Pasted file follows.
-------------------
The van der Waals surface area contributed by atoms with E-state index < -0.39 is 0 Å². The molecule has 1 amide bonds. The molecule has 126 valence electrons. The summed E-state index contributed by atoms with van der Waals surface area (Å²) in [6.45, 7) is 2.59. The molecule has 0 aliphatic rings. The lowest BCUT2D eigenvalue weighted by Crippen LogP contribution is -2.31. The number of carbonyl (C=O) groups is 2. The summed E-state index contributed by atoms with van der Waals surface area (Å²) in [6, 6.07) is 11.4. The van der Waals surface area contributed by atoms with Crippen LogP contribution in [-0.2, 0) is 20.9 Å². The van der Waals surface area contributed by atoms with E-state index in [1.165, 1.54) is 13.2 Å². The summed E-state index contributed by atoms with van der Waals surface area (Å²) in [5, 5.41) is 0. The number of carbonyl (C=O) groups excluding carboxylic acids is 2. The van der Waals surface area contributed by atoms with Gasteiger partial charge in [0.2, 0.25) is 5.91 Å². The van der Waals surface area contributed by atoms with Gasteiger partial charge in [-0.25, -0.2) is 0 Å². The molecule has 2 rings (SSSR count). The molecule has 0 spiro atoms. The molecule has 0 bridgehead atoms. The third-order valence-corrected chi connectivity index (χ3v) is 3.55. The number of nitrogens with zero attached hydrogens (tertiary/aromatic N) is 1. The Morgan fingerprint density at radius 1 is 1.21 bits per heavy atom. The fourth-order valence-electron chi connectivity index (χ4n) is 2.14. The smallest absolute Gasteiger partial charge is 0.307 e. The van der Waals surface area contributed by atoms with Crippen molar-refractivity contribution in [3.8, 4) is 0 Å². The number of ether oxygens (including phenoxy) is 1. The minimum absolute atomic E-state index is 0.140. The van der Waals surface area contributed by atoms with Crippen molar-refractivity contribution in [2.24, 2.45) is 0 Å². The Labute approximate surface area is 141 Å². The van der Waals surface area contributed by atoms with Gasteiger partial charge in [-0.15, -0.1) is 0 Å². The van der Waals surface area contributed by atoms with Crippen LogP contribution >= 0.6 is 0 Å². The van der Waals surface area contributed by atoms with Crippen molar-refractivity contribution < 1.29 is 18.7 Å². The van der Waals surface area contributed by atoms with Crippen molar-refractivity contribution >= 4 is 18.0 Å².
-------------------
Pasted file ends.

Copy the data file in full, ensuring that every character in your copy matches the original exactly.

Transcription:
The van der Waals surface area contributed by atoms with E-state index < -0.39 is 0 Å². The molecule has 1 amide bonds. The molecule has 126 valence electrons. The summed E-state index contributed by atoms with van der Waals surface area (Å²) in [6.45, 7) is 2.59. The molecule has 0 aliphatic rings. The lowest BCUT2D eigenvalue weighted by Crippen LogP contribution is -2.31. The number of carbonyl (C=O) groups is 2. The summed E-state index contributed by atoms with van der Waals surface area (Å²) in [6, 6.07) is 11.4. The van der Waals surface area contributed by atoms with Crippen LogP contribution in [-0.2, 0) is 20.9 Å². The van der Waals surface area contributed by atoms with E-state index in [1.165, 1.54) is 13.2 Å². The summed E-state index contributed by atoms with van der Waals surface area (Å²) in [5, 5.41) is 0. The number of carbonyl (C=O) groups excluding carboxylic acids is 2. The van der Waals surface area contributed by atoms with Gasteiger partial charge in [0.2, 0.25) is 5.91 Å². The van der Waals surface area contributed by atoms with Gasteiger partial charge in [-0.25, -0.2) is 0 Å². The molecule has 2 rings (SSSR count). The molecule has 0 spiro atoms. The molecule has 0 bridgehead atoms. The third-order valence-corrected chi connectivity index (χ3v) is 3.55. The number of nitrogens with zero attached hydrogens (tertiary/aromatic N) is 1. The Morgan fingerprint density at radius 1 is 1.21 bits per heavy atom. The fourth-order valence-electron chi connectivity index (χ4n) is 2.14. The smallest absolute Gasteiger partial charge is 0.307 e. The van der Waals surface area contributed by atoms with Crippen molar-refractivity contribution in [3.8, 4) is 0 Å². The number of ether oxygens (including phenoxy) is 1. The minimum absolute atomic E-state index is 0.140. The van der Waals surface area contributed by atoms with Crippen molar-refractivity contribution in [2.24, 2.45) is 0 Å². The Labute approximate surface area is 141 Å². The van der Waals surface area contributed by atoms with Gasteiger partial charge in [-0.15, -0.1) is 0 Å². The van der Waals surface area contributed by atoms with Crippen LogP contribution >= 0.6 is 0 Å². The van der Waals surface area contributed by atoms with Crippen molar-refractivity contribution < 1.29 is 18.7 Å². The van der Waals surface area contributed by atoms with Crippen molar-refractivity contribution >= 4 is 18.0 Å².